Global Mountain Biodiversity Assessment (GMBA)

Significance of mountain biodiversity

 

Mountains are rich: mountains support an exceptionally high biodiversity. The factors explaining this diversity are manifold and include natural gradients of altitude and geology; rapid altitudinal changes in climatic conditions across very short distances; micro-topography; and anthropogenic gradients of historical and current land use and of disturbances. Additionally, because of the biogeographic isolation under which they have evolved, mountain biomes harbor particularly high numbers of endemic species. Mountains also represent strongholds of crop wild relatives and after millennia of socio-cultural evolution, mountains around the world and the numerous indigenous communities that call them home offer an extremely rich ethnic and cultural diversity, as well as fascinating examples of human and biological adaptation to extreme conditions.

Mountains are exposed: mountain ecosystems are among the most endangered landscapes in the world (Chapter 13, Agenda 21, The Rio Protocol). Mountains are exposed to the very same factors that are driving biodiversity losses, ecosystem degradation, and major societal changes in other biomes: climate change - in the form of rapid and dramatic changes in temperatures and in the amount and frequency of precipitation; land-use change including land conversion, deforestation, or infrastructure and urban development; pollution - through atmospheric nitrogen deposition for instance; over-exploitation primarily of forest resources; and the rapid spread of invasive species. Demographic growth, economic development and the gradual integration of individual mountain regions into globalized markets, insufficient environmental education and awareness, as well as the lack of sound management and environmental policies for mountain regions all serve to amplify ongoing changes and drive mountain social-ecological systems towards irreversible tipping points.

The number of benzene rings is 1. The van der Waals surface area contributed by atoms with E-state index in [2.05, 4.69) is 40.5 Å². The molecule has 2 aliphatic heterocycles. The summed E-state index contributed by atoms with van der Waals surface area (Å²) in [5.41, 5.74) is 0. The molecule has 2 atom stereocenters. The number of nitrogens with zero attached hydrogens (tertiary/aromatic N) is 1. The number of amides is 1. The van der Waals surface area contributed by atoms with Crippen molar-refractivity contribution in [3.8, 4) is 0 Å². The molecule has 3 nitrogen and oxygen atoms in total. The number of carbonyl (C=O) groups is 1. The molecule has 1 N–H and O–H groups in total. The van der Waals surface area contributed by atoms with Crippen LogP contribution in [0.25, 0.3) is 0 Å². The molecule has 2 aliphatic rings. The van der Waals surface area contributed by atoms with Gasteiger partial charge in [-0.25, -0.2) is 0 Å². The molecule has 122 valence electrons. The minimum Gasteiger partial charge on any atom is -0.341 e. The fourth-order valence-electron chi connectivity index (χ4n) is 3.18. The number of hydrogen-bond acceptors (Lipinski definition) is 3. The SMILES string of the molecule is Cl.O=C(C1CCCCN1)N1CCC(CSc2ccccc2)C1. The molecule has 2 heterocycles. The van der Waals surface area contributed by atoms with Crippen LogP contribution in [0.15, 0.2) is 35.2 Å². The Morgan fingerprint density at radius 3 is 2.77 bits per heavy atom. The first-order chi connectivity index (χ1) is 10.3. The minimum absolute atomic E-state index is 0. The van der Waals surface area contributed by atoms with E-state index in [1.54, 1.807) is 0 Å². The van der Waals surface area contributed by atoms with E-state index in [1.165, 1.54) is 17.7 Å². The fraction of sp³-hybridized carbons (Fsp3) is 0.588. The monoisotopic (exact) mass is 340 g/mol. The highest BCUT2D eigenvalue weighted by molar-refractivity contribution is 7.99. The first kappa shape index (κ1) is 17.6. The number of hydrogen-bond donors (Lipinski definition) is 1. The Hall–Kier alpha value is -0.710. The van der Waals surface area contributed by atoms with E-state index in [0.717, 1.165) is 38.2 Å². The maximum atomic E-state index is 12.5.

Mountains matter: ecological integrity of mountain ecosystems and intact biodiversity are key to the provision of numerous ecosystem services that are largely contributing to human well-being, including tourism and recreation; climate, air quality, and water flow regulation; carbon storage; protection against natural hazards and the impact of extreme events; the production of diversified and healthy food; and the provision of clean water to half of humankind. The inclusion of two mountain-specific targets (SDG 15.4.1 & 15.4.2) in the United Nation Agenda for Sustainable Development is one step towards safeguarding mountain environments in the long term.